Murder in the first degree is the unlawful killing of a human being with malice and with premeditation and deliberation. State v. Brown, 315 N.C. 40, 337 S.E. 2d 808. Premeditation means that the act was thought out beforehand for some length of time, however short. State v. Myers, 299 N.C. 671, 263 S.E. 2d 768 (1980). Deliberation denotes an intent to kill carried out in a cool state of blood in furtherance of a fixed design. State v. Poole, 298 N.C. 254, 258 S.E. 2d 339 (1979).
The trial judge in instant case correctly instructed the jury as follows:
Neither premeditation nor deliberation are usually susceptible of direct proof. They may be proven by a proof of circumstances from which they may be inferred such as the lack of provocation by the victim; conduct of the defendant before, during and after the killing; threats and declarations of the defendant; use of grossly excessive force; brutal or vicious circumstances of the killing; and the manner in which or the means by which the killing was done.
See State v. Brown, 315 N.C. at 59, 337 S.E. 2d at 822-23. Defendant argues that the evidence does not support the conclusion that defendant knew that the loose fabric of the apron would become blocked or that Ms. Jones could not breathe through her nose. According to defendant, the evidence is therefore insufficient to prove a premeditated and deliberated intent to kill. Defendant contends that at most the evidence may be sufficient to establish *160malice or criminal recklessness to support the submission of second degree murder or involuntary manslaughter to the jury. He also suggests that there is no evidence of brutal or vicious circumstances.
We disagree and hold that the first degree murder elements of premeditation and deliberation are substantially supported by the State’s evidence and the reasonable inferences arising thereon. In the first place, there was absolutely no evidence of provocation by the victim. Ms. Jones met defendant by her involvement with a religious organization concerned with the plight of prison inmates. Ms. Jones’ willingness to help defendant even extended beyond his prison stay. The State’s evidence tended to show that immediately prior to her murder Ms. Jones allowed defendant to enter her home as she attempted to find him a place to wait for his roommate who defendant alleged had taken his apartment key.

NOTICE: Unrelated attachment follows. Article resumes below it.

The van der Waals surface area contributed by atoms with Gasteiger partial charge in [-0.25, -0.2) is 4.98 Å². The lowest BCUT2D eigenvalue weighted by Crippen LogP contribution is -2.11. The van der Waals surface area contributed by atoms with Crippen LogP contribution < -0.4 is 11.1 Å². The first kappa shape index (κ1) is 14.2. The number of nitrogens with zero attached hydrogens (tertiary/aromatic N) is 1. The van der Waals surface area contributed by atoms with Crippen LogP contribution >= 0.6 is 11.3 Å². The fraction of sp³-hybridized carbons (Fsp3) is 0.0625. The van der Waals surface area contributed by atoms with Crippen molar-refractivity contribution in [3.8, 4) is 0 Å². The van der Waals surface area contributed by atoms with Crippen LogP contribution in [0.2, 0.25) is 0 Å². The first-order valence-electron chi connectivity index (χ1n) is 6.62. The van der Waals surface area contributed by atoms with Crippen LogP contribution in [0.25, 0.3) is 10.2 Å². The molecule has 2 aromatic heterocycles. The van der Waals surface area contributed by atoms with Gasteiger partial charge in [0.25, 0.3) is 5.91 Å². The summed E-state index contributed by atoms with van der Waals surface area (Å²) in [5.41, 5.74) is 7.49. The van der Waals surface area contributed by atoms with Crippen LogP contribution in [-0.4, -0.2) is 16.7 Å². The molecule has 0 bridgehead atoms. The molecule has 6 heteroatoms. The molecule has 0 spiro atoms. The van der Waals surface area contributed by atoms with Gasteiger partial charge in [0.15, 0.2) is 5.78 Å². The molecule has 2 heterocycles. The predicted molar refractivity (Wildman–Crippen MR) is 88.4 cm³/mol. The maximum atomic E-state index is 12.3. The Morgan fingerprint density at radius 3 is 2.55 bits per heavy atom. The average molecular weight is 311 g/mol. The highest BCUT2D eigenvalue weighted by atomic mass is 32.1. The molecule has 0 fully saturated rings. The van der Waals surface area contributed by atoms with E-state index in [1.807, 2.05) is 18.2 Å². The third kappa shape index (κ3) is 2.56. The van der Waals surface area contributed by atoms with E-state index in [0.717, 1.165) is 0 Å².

Secondly, defendant’s conduct and declarations before and after the killing tend to show his premeditated and deliberated intent to kill. State’s witness Daley Potter testified that while in prison defendant stated that he was going “to kill the nigger loving bitch” because he had seen Ms. Jones talking to a black prisoner at a Yoke Fellows meeting. Shortly before his prison release, defendant told Potter that he had unfinished business in the area and that if he returned to prison, he “would come back with it all,” meaning either a life sentence or with no release date. Moreover, Ina Mixen testified that around 6:30 p.m. on Sunday, 9 January 1984, defendant telephoned her and stated that he had just been visited by the police and learned that Ms. Jones had been brutally murdered even though Sergeant Sharp stated that he had not described for defendant the circumstances surrounding the victim’s death. Sergeant Sharp also testified that upon his request defendant gave him the telephone number of Robert Sweet’s apartment in case the police needed to contact him further. Robert Sweet testified that when he returned from work the following day defendant had moved out.
Finally, the manner and means by which the killing was carried out, including the force used and its brutal circumstances, constitute substantial evidence sufficient to support a conclusion that the killing was premeditated and deliberated. The State’s *161evidence tended to show that the victim was beaten about her face. Her hands were tied behind her back and her knees and ankles were also bound. The ligature at the knees was so securely tied that it bruised the skin directly underneath. Furthermore, these bindings securing her limbs prevented the victim from removing a gag which was tightly wrapped around her mouth and head. Defendant left the victim, an elderly and obese woman, in this position, obviously realizing that she was helpless and would not be missed or discovered for many hours.